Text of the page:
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As mentioned in the curator's note, this scene operates as a prelude to the main story. What do learn about the character of Uncle Charlie in this prelude? Be specific. 

 

​We learn in the opening that there must be something that these men know are suspect and that Uncle Charlie has done something.  Clues the money, the fact that when he sees them he says to himself "you've got nothing on me". 
 

In what ways does this opening remind you of watching a film noir? If it doesn't remind you of a film noir, what makes the opening here different from the opening of a noir film like Siodmak's The Killers? (Note: If you haven't seen The Killers, it is fine to answer this question in general terms about your own personal expectations)

 

​It does have a film noir feel that is slowly shows us that something bad or sinister must have happened.
 

As we move into Hitchcock's Hollywood years, his scores will take on more importance than they did during the British years. Music will play a big role in Shadow of a Doubt. The film's score is by Dimitri Tiomkin, the first of four film scores that the composer will create for Hitchcock. What effect does the Tiomkin score have on the mood, atmosphere, and even the pace of this opening scene?

 

​It created a relaxing mood that slowly built up to the quick walk away from the two men.

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Daily Dose #10: Nothing on Me

Opening Scene from Hitchcock's Shadow of a Doubt (1943)

 

1. As mentioned in the curator's note, this scene operates as a prelude to the main story. What do you learn about the character of Uncle Charlie in this prelude? Be specific. 

 

Uncle Charlie appears to be waiting for something to happen or thinking about what to do. His landlord seems to be aggravating him with the information she has about his visitors. He appears angry when she leaves when he smashes his glass against the wall. But then he seems to be confident that the men cannot recognize him. The suspense begins as the men follow him.

 

2. In what ways does this opening remind you of watching a film noir?

 

If it doesn't remind you of a film noir, what makes the opening here different from the opening of a noir film like Siodmak's The Killers? (Note: If you haven't seen The Killers, it is fine to answer this question in general terms about your own personal expectations.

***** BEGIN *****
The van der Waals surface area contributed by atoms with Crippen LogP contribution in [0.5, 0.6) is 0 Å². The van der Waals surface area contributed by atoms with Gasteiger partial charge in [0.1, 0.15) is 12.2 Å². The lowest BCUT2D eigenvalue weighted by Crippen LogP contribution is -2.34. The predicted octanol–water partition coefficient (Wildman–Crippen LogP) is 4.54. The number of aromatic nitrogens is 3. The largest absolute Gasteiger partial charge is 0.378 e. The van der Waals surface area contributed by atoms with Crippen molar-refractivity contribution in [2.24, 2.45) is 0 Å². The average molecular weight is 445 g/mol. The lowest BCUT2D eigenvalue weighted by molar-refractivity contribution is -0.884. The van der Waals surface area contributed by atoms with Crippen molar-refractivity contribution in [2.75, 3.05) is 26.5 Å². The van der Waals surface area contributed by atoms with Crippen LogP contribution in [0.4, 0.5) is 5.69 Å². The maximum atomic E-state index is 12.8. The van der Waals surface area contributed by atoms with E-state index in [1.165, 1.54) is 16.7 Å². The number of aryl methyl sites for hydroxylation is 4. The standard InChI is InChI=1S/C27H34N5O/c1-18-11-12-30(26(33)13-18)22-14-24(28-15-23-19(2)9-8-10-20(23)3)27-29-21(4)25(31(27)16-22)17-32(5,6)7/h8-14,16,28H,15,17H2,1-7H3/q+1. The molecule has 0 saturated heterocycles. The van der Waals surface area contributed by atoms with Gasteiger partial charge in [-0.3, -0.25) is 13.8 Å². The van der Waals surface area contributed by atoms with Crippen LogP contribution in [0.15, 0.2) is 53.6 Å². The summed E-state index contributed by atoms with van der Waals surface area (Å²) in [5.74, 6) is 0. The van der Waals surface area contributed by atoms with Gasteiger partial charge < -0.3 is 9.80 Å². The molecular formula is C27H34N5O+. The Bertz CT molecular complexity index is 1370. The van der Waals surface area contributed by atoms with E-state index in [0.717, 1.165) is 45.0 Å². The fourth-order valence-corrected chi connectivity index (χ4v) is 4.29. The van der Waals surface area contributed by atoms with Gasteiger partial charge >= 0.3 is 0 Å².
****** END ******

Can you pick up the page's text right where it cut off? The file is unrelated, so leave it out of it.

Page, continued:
This opening reminds me of watching a genre and style film noir because of the darkest of the room, the mysterious character of Uncle Charlie and the sound of the music leading up to the suspense. This movie was similar to The Killers with its dark lightning, sound affects and mysterious beginning. 


 

3. As we move into Hitchcock's Hollywood years, his scores will take on more importance than they did during the British years. Music will play a big role in Shadow of a Doubt. The film's score is by Dimitri Tiomkin, the first of four film scores that the composer will create for Hitchcock. What effect does the Tiomkin score have on the mood, atmosphere, and even the pace of this opening scene? 

 

The effect that Tiomkin's score had on the mood, atmosphere, and even the pace of this opening scene was varying. First the music was playful as the children played in the street but changed when the camera went to the window creating a subtle attitude as if something was about to happen. Then the music changed for a few seconds to a pleasant sound as Uncle Charley lay in the bed and then back to the subtle sound when the camera focused on the money. When Uncle Charley smashed his glass the music became mysterious and eerie adding a dark and scary atmosphere. As Uncle Charley left the room the score got louder, more dangerous, fast, exciting and mysterious, even as the men followed him down the street my heart skipped a beat - the music frightened me.

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Daily Dose #10

1) The opening scene enters one of the main characters, Uncle Charlie Oakley. Boys playing ball outside--a normal day, possibly a Saturday. Uncle Charlie lying on a bed...the audience learns he is in trouble, serious trouble. In a frantic, half planned idea, he clears out of his rented room and lures the two men away...in a desperate attempt to lose him. Key question- "He has money slipped out onto the floor." And why "Break the glass."? What does this all mean?